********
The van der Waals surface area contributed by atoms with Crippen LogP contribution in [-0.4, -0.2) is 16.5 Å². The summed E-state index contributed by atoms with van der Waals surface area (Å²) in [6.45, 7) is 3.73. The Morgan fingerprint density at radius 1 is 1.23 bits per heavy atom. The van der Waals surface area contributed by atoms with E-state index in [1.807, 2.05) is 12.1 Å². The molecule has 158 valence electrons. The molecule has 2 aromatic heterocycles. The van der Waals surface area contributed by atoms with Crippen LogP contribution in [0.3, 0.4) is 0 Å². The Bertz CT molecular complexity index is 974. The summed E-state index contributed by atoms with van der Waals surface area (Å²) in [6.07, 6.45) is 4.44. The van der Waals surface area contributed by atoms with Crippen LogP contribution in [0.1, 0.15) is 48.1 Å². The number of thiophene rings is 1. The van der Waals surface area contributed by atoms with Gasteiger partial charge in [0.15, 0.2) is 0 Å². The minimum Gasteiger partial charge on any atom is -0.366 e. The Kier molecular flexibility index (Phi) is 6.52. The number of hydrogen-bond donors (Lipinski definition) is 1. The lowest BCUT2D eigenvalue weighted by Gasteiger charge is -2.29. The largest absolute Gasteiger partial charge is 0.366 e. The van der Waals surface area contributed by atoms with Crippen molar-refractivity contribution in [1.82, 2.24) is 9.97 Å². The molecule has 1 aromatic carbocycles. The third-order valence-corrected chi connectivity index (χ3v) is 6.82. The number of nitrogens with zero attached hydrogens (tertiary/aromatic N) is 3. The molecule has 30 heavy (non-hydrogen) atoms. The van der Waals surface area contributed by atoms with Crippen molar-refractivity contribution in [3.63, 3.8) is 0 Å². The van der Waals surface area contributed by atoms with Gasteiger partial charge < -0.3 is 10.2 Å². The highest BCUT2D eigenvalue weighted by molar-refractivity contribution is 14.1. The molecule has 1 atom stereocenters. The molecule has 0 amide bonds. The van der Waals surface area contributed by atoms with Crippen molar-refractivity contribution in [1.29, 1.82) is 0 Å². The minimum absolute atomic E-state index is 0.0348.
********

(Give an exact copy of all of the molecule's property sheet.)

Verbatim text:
The van der Waals surface area contributed by atoms with Crippen LogP contribution in [-0.4, -0.2) is 16.5 Å². The summed E-state index contributed by atoms with van der Waals surface area (Å²) in [6.45, 7) is 3.73. The Morgan fingerprint density at radius 1 is 1.23 bits per heavy atom. The van der Waals surface area contributed by atoms with E-state index in [1.807, 2.05) is 12.1 Å². The molecule has 158 valence electrons. The molecule has 2 aromatic heterocycles. The van der Waals surface area contributed by atoms with Crippen LogP contribution in [0.3, 0.4) is 0 Å². The Bertz CT molecular complexity index is 974. The summed E-state index contributed by atoms with van der Waals surface area (Å²) in [6.07, 6.45) is 4.44. The van der Waals surface area contributed by atoms with Crippen LogP contribution in [0.1, 0.15) is 48.1 Å². The number of thiophene rings is 1. The van der Waals surface area contributed by atoms with Gasteiger partial charge in [0.15, 0.2) is 0 Å². The minimum Gasteiger partial charge on any atom is -0.366 e. The Kier molecular flexibility index (Phi) is 6.52. The number of hydrogen-bond donors (Lipinski definition) is 1. The lowest BCUT2D eigenvalue weighted by Gasteiger charge is -2.29. The largest absolute Gasteiger partial charge is 0.366 e. The van der Waals surface area contributed by atoms with Crippen molar-refractivity contribution in [1.82, 2.24) is 9.97 Å². The molecule has 1 aromatic carbocycles. The third-order valence-corrected chi connectivity index (χ3v) is 6.82. The number of nitrogens with zero attached hydrogens (tertiary/aromatic N) is 3. The molecule has 30 heavy (non-hydrogen) atoms. The van der Waals surface area contributed by atoms with Crippen molar-refractivity contribution in [3.63, 3.8) is 0 Å². The van der Waals surface area contributed by atoms with Gasteiger partial charge < -0.3 is 10.2 Å². The highest BCUT2D eigenvalue weighted by molar-refractivity contribution is 14.1. The molecule has 1 atom stereocenters. The molecule has 0 amide bonds. The van der Waals surface area contributed by atoms with Crippen molar-refractivity contribution in [1.29, 1.82) is 0 Å². The minimum absolute atomic E-state index is 0.0348.